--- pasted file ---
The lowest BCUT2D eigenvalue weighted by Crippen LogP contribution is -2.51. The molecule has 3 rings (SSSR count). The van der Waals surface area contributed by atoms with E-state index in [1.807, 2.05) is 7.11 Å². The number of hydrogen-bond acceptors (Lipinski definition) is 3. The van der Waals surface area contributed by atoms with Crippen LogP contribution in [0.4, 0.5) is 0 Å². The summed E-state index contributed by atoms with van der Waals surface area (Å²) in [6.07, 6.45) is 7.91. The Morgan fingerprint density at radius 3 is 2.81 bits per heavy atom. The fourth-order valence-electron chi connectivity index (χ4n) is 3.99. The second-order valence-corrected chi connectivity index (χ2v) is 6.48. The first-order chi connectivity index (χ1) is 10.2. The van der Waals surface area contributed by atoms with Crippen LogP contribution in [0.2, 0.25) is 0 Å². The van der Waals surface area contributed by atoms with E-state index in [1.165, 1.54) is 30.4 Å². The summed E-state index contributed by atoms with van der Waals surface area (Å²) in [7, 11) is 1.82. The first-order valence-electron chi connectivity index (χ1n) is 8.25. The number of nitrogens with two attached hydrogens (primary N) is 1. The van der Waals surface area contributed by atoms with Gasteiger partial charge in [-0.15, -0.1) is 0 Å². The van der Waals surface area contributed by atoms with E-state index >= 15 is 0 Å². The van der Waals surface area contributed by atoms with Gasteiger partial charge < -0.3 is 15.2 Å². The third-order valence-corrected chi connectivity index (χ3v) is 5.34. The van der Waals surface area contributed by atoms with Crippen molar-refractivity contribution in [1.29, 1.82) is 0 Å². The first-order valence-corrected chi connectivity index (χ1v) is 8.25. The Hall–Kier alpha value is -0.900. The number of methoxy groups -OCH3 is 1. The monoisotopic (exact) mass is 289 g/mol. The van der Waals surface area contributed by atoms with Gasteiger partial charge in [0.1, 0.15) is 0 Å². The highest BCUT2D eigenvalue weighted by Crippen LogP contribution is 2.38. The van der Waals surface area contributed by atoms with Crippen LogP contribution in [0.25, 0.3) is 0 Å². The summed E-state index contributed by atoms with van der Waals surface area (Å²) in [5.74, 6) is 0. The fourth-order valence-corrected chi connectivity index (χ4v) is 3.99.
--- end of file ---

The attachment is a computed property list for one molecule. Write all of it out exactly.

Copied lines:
The lowest BCUT2D eigenvalue weighted by Crippen LogP contribution is -2.51. The molecule has 3 rings (SSSR count). The van der Waals surface area contributed by atoms with E-state index in [1.807, 2.05) is 7.11 Å². The number of hydrogen-bond acceptors (Lipinski definition) is 3. The van der Waals surface area contributed by atoms with Crippen LogP contribution in [0.4, 0.5) is 0 Å². The summed E-state index contributed by atoms with van der Waals surface area (Å²) in [6.07, 6.45) is 7.91. The Morgan fingerprint density at radius 3 is 2.81 bits per heavy atom. The fourth-order valence-electron chi connectivity index (χ4n) is 3.99. The second-order valence-corrected chi connectivity index (χ2v) is 6.48. The first-order chi connectivity index (χ1) is 10.2. The van der Waals surface area contributed by atoms with Crippen LogP contribution in [0.2, 0.25) is 0 Å². The van der Waals surface area contributed by atoms with E-state index in [1.165, 1.54) is 30.4 Å². The summed E-state index contributed by atoms with van der Waals surface area (Å²) in [7, 11) is 1.82. The first-order valence-electron chi connectivity index (χ1n) is 8.25. The number of nitrogens with two attached hydrogens (primary N) is 1. The van der Waals surface area contributed by atoms with Gasteiger partial charge in [-0.15, -0.1) is 0 Å². The van der Waals surface area contributed by atoms with E-state index >= 15 is 0 Å². The van der Waals surface area contributed by atoms with Gasteiger partial charge < -0.3 is 15.2 Å². The third-order valence-corrected chi connectivity index (χ3v) is 5.34. The van der Waals surface area contributed by atoms with Crippen molar-refractivity contribution in [1.29, 1.82) is 0 Å². The first-order valence-corrected chi connectivity index (χ1v) is 8.25. The Hall–Kier alpha value is -0.900. The number of methoxy groups -OCH3 is 1. The monoisotopic (exact) mass is 289 g/mol. The van der Waals surface area contributed by atoms with Gasteiger partial charge in [0.1, 0.15) is 0 Å². The highest BCUT2D eigenvalue weighted by Crippen LogP contribution is 2.38. The van der Waals surface area contributed by atoms with Crippen LogP contribution in [0.25, 0.3) is 0 Å². The summed E-state index contributed by atoms with van der Waals surface area (Å²) in [5.74, 6) is 0. The fourth-order valence-corrected chi connectivity index (χ4v) is 3.99.